The Vancouver Canucks had a very successful 2019-20 campaign, beginning with making the playoffs for the first time in four seasons, then advancing to the second round for the first time since 2011. However, it was not all positive, as they got eliminated by the Vegas Golden Knights after getting dominated in almost all of the games against them.
The Golden Knights’ third line of Alex Tuch, Nicolas Roy, and Nick Cousins ran circles around them at times, mostly because they did not have an answer to their speed and skill. The advanced stats back that up too, as they had a 62.1 Corsi-for percentage (CF%) in the seven games they played against them. The Canucks’ third line of Antoine Roussel, Adam Gaudette, and Brandon Sutter, on the other hand, had a 46.6 CF% and gave up numerous scoring chances while not generating any of their own. Basically, they were a black hole on offence and a wide-open field on defence.
When the 2020-21 season begins, if it does at all, the Canucks will need their third line to generate, at the very least, some positive momentum when they are on the ice. For that to happen, they need more speed and skill injected onto that unit. Fortunately for them, they have some players currently on their roster that could do just that.
Constants – Hoglander & Gaudette
If the Canucks want the perfect third line, they must have Gaudette and Nils Hoglander joined at the hip. When Gaudette played for Northeastern in the NCAA, he spent the majority of his time with right-winger Dylan Sikura and left-winger Nolan Stevens (from ‘Northeastern, With a Productive Offense and an Ace in the Net, Sets Lofty Goals’, The New York Times, 3/15/18).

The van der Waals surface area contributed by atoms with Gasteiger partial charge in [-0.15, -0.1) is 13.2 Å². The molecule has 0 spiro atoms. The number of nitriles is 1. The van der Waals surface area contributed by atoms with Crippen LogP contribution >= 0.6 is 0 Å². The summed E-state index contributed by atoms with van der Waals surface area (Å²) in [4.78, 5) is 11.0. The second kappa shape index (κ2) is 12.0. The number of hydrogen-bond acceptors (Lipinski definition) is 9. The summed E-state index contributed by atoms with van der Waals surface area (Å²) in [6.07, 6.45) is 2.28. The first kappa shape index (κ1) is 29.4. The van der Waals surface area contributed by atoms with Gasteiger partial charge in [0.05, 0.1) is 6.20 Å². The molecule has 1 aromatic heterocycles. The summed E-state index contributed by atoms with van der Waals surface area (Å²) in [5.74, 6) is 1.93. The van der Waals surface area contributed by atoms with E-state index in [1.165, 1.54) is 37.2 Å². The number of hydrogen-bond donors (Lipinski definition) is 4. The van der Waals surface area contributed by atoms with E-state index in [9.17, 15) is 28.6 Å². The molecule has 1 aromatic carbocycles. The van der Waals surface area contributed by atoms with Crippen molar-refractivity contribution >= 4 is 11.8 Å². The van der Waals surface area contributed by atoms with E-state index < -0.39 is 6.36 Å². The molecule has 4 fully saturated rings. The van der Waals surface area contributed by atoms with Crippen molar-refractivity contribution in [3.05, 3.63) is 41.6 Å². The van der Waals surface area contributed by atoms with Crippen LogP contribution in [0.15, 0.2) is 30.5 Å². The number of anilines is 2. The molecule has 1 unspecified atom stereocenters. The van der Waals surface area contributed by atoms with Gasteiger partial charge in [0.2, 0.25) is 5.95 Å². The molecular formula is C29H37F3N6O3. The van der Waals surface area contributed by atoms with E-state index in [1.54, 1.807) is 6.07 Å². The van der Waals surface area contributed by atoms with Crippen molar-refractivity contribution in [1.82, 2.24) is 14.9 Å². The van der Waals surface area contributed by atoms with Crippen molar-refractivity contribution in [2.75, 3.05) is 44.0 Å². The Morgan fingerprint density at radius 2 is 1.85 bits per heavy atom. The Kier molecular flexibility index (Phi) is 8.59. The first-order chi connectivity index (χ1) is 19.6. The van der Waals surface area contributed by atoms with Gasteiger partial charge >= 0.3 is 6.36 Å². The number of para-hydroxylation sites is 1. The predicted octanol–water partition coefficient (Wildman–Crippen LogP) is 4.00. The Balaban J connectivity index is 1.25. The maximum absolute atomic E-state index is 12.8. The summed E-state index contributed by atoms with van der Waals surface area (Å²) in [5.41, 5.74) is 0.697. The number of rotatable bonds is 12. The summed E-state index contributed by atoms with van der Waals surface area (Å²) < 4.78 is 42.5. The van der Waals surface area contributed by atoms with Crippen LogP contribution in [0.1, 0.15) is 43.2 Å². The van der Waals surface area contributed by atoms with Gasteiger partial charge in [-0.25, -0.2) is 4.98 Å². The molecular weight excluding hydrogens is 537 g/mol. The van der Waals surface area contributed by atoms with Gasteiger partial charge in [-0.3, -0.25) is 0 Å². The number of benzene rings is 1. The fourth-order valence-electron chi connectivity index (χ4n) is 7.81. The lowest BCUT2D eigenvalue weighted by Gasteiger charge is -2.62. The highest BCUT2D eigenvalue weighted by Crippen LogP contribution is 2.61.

Sikura, a sixth-round pick of the Chicago Blackhawks in 2014, is a smart, prolific playmaker with soft hands, a great shot, and a nose for the net. Now don’t tell me that doesn’t sound like someone the Canucks have playing overseas with Rogle BK right now.
Almost all the things you can say about Sikura, you can say about Hoglander. Except for one very important thing: Hoglander is always willing to battle along the boards despite his 5-foot-9 stature, while Sikura usually avoids it even though he is a bigger forward.
At Northeastern, Gaudette and Sikura had tremendous chemistry together reading off one another en route to a Bean Pot Championship. Gaudette scored a hat trick and Sikura had two assists in the championship-clinching game. So it stands to reason that he could have a similar connection with Hoglander since he plays almost the exact same style as Sikura, just with a little more grit and tenacity to his game.
The Third Musketeer
Now that we have our dynamic duo, who should play the role of the third musketeer? The Canucks have a number of options to complete the trio on the third line, some more intriguing than others. Gaudette had success at Northeastern with a gritty, 6-foot-2, 191-pound beast in Nolan Stevens, could they find someone like that to re-create the iconic top-line from 2017-18?
Jayce Hawryluk is a newcomer to the Canucks roster after signing as a free agent from the Ottawa Senators. He is a quick, industrious forward with a strong work ethic and a never-ending motor on the forecheck, not to mention he has hands as well. He also posted 119 goals in the Western Hockey League with the Brandon Wheat Kings, so he clearly knows where the net is.